FROM COUNTERCULTURE TO CYBERCULTURE PDF

From Counterculture to Cyberculture: Stewart Brand, the Whole Earth Network, and the Rise of Digital Utopianism. Available at In the early s, . From Counterculture to Cyberculture has ratings and 44 reviews. Warwick said: This is a sad story in many ways: I wonder if the author realises quite. Journal of e-Media Studies Volume I, Issue 1, Spring Dartmouth College Fred Turner, From Counterculture to Cyberculture: Stewart Brand, the Whole Earth.

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Apr 06, Nicholas Su rated it it was amazing. Overall, a worthy read, even if scant on details with particular events I’d have liked to hear more about.

No trivia or quizzes yet. This is an important book about the culture that existed during the early years of the PC revolution and the creation of the Internet. Dec 25, Eli Weinstein rated it it was amazing.

From Counterculture to Cyberculture

From Counterculture to Cyberculture is the first book to explore this extraordinary and ironic transformation. Computer Science Culture Studies History: It basically argues that the counterculture ethos of the the ‘s had a profound affect on the libertarian formation of what has come to be called cybercjlture. A well-woven history of the ’60s counterculture, as personified in Stewart Brand, and its evolution into the cyberculture that came to countercultute in the s with the Internet boom and, in some small part, informs the digital culture of today.

This book is written by a guy with an advanced degree in English, yet it is completely readable and shows how things like narrative context can lose the scare quotes and actually be important to the way our world develops. I’m docking it one star only perhaps because of my own shortcomings as a reader due to lack of practice – this took me two years to finish. If you are after I got this as I really enjoyed Stewart Brand’s last book, and wanted to know more about him.

How was the citizens’ Internet ever anything but doomed. What I found most amazing about the book, however, is the naivety of otherwise coknterculture and foresighted people of what the Internet was and would become.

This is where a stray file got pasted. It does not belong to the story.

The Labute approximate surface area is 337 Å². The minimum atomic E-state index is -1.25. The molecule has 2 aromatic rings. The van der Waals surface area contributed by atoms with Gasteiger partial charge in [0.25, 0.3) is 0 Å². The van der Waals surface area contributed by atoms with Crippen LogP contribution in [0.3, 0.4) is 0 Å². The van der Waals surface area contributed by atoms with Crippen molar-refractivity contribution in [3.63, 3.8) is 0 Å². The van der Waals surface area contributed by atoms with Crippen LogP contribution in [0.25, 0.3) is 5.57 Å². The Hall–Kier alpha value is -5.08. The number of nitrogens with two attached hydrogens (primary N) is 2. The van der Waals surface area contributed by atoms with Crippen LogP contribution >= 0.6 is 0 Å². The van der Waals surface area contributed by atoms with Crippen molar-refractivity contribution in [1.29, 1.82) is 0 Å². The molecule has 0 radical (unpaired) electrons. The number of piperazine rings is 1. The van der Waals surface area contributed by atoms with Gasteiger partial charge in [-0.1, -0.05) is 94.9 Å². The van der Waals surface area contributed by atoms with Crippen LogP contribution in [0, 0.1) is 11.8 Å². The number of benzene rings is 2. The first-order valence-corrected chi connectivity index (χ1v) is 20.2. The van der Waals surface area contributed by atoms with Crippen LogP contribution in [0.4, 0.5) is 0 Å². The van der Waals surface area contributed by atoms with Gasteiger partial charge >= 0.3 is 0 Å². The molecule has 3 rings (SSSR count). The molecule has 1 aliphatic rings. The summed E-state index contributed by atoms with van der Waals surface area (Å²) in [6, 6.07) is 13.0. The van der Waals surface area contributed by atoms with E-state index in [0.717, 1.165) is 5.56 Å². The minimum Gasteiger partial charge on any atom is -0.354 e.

Jan 06, Dan rated it really liked it. Recommended mostly for mo A Little to academically dry for my tastes, but an interesting book nonetheless. If you are a student or an academic, then you might get on with this read. Here is an interview with the author. countervulture

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Aug 19, Jim Lemanowicz rated it really liked it. I’m not going to lie; I was swept along with Wired’s mid-’90s neon cyberspace revolution hype, without realizing it was always a future run by cybercklture. It was a slow read without knowing much of the background, but the content is still accessible for the casually curious. Nov 28, Aatif Rashid rated it really liked it. These intrinsic contradictions countercu,ture get us to appreciate and be ready to accept that the world is always more complicated than our ideas make of it.

Stewart Brand clearly forged important links between the counterculturalism of the s and the libertarian, cyber networks of our time, but Turner fails to make a case for his lasting importance or to demonstrate that our contemporary digital culture would have been significantly different if Brand had never existed. Between andvia such familiar venues as the National Book Award—winning Whole Earth Catalog, the computer conferencing system known as WELL, and ultimately, the launch of the wildly successful Wired magazine, Brand and his colleagues brokered a long-running encounter between San Francisco flower power and the emerging technological hub of Silicon Valley.